[David Kilcullen, an Australian counterinsurgency expert who advised General Petraeus] told Congress in April 2009, “Since 2006, we’ve killed 14 senior Al-Qaeda leaders using drone strikes; in the same period, we’ve killed 700 Pakistani civilians in the same area. The drone strikes are highly unpopular. They are deeply aggravating to the population. And they’ve given rise to a feeling of anger that coalesces the population around the extremists and leads to spikes of extremism […]” The ratio of fifty civilians killed for each militant was, for Kilcullen, “immoral,” and led to a self-generating process of further violence, a view reiterated in other internal CIA documents.

The Bureau of Investigative Journalism, as of this writing, puts the total number of American drone strikes at 14,040 — over 18 years of war — and the death toll at somewhere between 8,858 and 16,901. The number of verifiable civilians killed lies somewhere between 910 and 2,200, but this total may be much higher. Cian Westmoreland, a former drone operator who’s turned to activism because of what he saw and did at Creech Air Force Base, in Nevada, takes responsibility for killing 359 civilians in 2009 alone. Zulaika watched Westmoreland give an unnerving speech in Las Vegas a few years ago, and it motivated the writing of Hellfire:

[Westmoreland] said it again, 359, raised his eyes, looked at us, added: “I’m here for those kids I helped kill.” Then he lowered his head and became silent. The audience was startled, unable to find his inaccessible eyes. His confession was an act of utter defiance, a radically political act — the choice that saved him from insanity.

Zulaika talks to a handful of other drone operators who wound up traumatized, as well as politicized — most of them from Creech, a major nerve center of the drone war. Operators get to know their targets through high-resolution cameras, over long hours of surveillance, from air-conditioned trailers. When an order goes up the “kill chain” to fire a missile, they watch the warhead fall, and the people die, in more prolonged and gruesome detail than most traditional Air Force pilots ever have to observe. So the notion that a drone operator might suffer from PTSD is reasonable, even if it’s different from the strain suffered by soldiers in a firefight, not quite the same trauma as traditional “combat stress.”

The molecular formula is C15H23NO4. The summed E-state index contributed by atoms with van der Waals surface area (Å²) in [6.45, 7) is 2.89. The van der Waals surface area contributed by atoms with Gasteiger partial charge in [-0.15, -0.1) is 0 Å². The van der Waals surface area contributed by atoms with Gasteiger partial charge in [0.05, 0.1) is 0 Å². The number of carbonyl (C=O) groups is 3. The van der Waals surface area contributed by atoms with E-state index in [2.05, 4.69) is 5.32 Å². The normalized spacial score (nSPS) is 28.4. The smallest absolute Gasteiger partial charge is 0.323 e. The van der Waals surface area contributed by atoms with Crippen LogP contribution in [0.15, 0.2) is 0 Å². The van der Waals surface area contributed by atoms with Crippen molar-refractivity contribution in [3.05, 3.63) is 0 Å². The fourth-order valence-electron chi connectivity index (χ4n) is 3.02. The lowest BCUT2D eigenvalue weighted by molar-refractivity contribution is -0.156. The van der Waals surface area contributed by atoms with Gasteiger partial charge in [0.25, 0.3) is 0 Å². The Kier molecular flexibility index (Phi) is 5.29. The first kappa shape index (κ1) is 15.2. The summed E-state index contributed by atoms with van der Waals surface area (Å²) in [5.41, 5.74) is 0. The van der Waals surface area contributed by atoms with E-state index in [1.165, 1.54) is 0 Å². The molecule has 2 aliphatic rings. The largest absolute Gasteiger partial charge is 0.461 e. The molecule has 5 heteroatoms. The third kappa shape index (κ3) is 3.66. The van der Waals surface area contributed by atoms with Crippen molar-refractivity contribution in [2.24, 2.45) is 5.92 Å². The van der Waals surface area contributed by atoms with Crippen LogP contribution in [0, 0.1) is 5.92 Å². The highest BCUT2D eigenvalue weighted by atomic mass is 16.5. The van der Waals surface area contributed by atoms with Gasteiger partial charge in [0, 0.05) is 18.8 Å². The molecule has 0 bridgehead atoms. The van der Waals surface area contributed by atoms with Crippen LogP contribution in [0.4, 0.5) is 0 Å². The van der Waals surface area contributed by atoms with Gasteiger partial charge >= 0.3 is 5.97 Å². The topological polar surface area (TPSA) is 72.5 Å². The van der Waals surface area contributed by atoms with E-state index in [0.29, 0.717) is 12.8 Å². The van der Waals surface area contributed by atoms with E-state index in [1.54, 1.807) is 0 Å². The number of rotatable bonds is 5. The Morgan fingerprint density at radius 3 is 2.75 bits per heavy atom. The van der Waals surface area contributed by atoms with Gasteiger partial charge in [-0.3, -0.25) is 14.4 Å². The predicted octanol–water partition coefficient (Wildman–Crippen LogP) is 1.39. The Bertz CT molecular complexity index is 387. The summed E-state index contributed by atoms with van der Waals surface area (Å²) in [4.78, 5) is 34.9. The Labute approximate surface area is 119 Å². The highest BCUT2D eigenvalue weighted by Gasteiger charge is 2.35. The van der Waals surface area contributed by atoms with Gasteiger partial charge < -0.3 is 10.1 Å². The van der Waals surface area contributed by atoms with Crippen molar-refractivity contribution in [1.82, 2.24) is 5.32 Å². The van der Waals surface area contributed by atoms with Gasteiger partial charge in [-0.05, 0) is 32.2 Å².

But Zulaika only talks to whistleblowers, which points to a problem with the book. Very few nonactivist drone operators have gone public. The Air Force also refused to give Zulaika access to anyone working in the trailers. “The US Air Force didn’t allow me to talk to drone pilots; a witness is the last thing a killer permits,” he concludes. So he’s written a jeremiad.

For me the statistical evidence he gathers in the early part of the book is simple and damning enough, but he’s bulked up his argument with a discussion of terms like hunter and bare life and homo sacer (“cursed man,” a person unprotected from murder in Roman law) to emphasize the depersonalized brutality at work in drone assassination — as if the average reader might not be sensitive to death without some philosophy about it, or as if a terrorist were not prepared to inflict the same depersonalized nastiness on average pedestrians on Broadway or Santa Monica Boulevard. It never seems to cross Zulaika’s mind that violent jihadis believe non-Muslims are homo sacer, beyond any natural protection from killing — not because they might be potential armed enemies, or co-conspirators of their own infidel governments, but precisely because they’re not Muslim. In some corners of American academia and literature, it’s bad manners to say so, but the acknowledgment belongs in Zulaika’s book.